I'm glad you don't buy into this Millenial bullshit. It would make zero sense, in any generation, to commit to something that wasn't working for you.

I had a job a lot like this one with a similar boss. The one time I said something to one of the higher-ups about how uncomfortable I felt they were surprised that anyone was taking this lady seriously; they were used to thinking of her as a blow-hard, and were apologetic that I was suffering. So, you know, you can take her behavior with a grain of salt. I don't know if I would say anything though if your objective is to keep cashing their checks until a certain time. Just try to remember that you have a future and a master plan and it doesn't involve any of these people. It will help you keep your head up.
posted by bleep at 9:05 AM on January 16, 2014 [1 favorite]

Just wanted to focus on your point that the workplace is stressful for you as a introvert - it's great that you're seeing a therapist to provide some objective assistance in processing this. But as an extroverted introvert I can honestly say that some workplaces, like some groups, will just be a better fit for you and you likely won't feel the same level of stress and burning need to get away to recuperate. And the uncertainty that goes with temping (not to mention doing two jobs for the pay of one) is not really a conducive environment to feeling relaxed and comfortable at work.

You sounds like a thoughtful, logical, good person. This workplace sounds like a bad cultural fit for you. Don't beat yourself up too much about it. You may not be "entitled" to the perfect job, but you damn sure have permission to change your situation of it's not making you happy. Good luck.
posted by rockpaperdynamite at 9:22 AM on January 16, 2014

All jobs are going to have plusses and minuses. I'd stay as long as possible to save up enough money to move. Why limit your possibilities in the city you want to live in? Sure, the HR lady is overbearing, and you're an introverted receptionist, but the checks cash. Don't take it so seriously--I'd do what you have to do, and concentrate learning as much as you can about your new city and/or grad school. Take advantage of whatever you can at this place (going to the retreat? Stock up on hotel shampoo!) and do something after work that helps you cope with the stress.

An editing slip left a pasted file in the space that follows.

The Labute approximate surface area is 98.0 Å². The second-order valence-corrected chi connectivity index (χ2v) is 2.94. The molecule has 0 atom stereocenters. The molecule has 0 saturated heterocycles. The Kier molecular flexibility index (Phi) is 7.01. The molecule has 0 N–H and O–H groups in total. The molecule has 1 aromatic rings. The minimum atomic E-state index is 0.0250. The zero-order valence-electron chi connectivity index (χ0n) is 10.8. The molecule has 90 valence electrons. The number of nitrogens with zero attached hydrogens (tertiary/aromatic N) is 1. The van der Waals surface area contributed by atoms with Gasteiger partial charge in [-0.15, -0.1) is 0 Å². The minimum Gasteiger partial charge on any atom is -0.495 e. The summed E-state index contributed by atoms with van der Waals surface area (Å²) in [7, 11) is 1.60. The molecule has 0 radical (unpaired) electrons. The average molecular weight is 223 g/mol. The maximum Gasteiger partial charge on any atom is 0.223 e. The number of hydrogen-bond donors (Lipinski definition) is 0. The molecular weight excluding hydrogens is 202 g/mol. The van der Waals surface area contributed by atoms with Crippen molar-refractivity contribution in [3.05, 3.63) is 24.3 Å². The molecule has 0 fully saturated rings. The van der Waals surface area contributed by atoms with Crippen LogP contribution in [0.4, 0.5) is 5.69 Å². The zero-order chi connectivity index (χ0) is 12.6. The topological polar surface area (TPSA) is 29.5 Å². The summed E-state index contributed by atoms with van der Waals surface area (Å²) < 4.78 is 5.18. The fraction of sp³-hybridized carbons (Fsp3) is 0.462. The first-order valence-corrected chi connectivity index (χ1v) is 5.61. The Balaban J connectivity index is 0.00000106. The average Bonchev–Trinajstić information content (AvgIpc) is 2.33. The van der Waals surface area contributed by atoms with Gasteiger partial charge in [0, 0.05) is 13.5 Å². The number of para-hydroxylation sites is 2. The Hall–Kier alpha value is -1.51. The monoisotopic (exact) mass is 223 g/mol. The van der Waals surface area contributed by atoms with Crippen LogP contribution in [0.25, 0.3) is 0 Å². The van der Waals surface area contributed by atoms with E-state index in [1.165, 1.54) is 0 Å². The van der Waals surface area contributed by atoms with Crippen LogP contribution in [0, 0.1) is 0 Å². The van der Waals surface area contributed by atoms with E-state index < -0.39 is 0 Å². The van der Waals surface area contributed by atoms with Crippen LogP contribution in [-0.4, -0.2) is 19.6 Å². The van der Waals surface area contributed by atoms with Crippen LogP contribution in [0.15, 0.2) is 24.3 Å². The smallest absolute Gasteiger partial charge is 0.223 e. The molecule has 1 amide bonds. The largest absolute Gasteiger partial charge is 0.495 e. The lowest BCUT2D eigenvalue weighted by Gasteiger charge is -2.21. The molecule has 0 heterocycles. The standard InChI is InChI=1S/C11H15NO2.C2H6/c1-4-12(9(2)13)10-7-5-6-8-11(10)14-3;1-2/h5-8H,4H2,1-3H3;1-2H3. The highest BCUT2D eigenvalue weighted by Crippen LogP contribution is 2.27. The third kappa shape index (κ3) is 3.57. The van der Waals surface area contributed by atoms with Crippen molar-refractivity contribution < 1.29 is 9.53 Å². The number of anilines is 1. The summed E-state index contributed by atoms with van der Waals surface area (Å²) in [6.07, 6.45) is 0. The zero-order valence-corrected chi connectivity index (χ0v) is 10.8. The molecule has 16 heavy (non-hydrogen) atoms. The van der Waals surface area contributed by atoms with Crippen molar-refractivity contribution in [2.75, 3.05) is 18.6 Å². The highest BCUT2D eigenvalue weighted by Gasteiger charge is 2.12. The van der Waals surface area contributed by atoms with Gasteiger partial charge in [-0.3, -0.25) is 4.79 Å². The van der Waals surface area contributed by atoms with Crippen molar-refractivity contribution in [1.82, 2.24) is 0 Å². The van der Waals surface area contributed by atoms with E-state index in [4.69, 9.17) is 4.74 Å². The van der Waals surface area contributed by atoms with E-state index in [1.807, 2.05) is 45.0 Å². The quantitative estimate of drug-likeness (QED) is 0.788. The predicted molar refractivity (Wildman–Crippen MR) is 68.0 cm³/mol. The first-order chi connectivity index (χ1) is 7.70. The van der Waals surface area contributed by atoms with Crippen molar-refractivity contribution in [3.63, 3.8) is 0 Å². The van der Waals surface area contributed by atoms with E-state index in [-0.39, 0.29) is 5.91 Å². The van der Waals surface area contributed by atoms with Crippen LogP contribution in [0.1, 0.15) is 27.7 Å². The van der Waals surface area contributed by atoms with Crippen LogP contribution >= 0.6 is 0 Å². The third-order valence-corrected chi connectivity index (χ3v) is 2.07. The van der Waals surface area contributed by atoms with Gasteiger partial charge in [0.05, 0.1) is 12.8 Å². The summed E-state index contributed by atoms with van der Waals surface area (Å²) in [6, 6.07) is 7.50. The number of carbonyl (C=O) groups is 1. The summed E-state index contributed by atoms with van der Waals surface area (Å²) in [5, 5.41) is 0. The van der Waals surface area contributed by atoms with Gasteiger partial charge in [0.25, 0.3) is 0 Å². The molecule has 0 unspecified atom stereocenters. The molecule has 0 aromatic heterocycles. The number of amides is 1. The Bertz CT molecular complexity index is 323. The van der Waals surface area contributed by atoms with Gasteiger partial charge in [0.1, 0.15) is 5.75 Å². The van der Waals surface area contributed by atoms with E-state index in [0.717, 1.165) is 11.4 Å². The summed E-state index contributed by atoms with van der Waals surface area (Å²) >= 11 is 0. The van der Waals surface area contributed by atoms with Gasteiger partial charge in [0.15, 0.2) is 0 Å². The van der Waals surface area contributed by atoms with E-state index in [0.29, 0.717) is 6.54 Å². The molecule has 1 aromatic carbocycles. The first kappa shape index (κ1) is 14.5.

posted by Ideefixe at 9:34 AM on January 16, 2014

Here's the thing, you are exchanging your hours for money. Don't invest in this job and it will be a LOT easier to take.

Don't quit before the retreat. Go, if they even invite you. You can even have a short conversation with your manager, "Since I am a temp, you may not want to invite me to go to the retreat because for the hours that I'm there, I'll need to be paid my temp rate." Call your agency about that first, but trust me, if you are hourly, and they want you to be somewhere 24/7, and you're a TEMP, they better pay you for each hour you are there.

Work the job, don't let it work you. If the HR lady, or anyone else asks you to do something that you don't have time to do, be sweet and say, "Oh gosh, with my current workload, that won't be possible."

Don't come early, don't stay late, act like a freaking TEMP. Invest NO emotions in this job. Just do the exact number of tasks a normal person can accomplish in 8 hours per day, and no more than that. They have invested exactly NOTHING in you.

You are not a victim of your situation. Just because you are introverted, it doesn't give you license to give up your power. You are not a lamb, you are a person. If you don't want to go on the retreat, as a temp, they can't make you. Besides, you can stay behind and mind the phones. Alternately, go and participate as little as possible. I do that. Who cares what they spend, it's not a thing you need to worry about.

This is just a temp job. Have it serve YOUR purpose and let the job worry about what it's doing.

But, I'll be SHOCKED if they expect you to go to the reetreat.
posted by Ruthless Bunny at 9:48 AM on January 16, 2014 [8 favorites]

Response by poster: Ruthless Bunny, I appreciate your comments, but you're very blunt. It's not very helpful to say "They've invested nothing in you." I get what you're trying to say, but you make it sound like I'm worthless. Also, it's not possible to invest no emotions in a job. Am I supposed to walk around like a zombie everyday? That sounds worse. I get that you're trying to help, but you make it sound like everything is my own fault, which it isn't. Oh, and I'm not with a temp agency. I'm just on a temporary contract.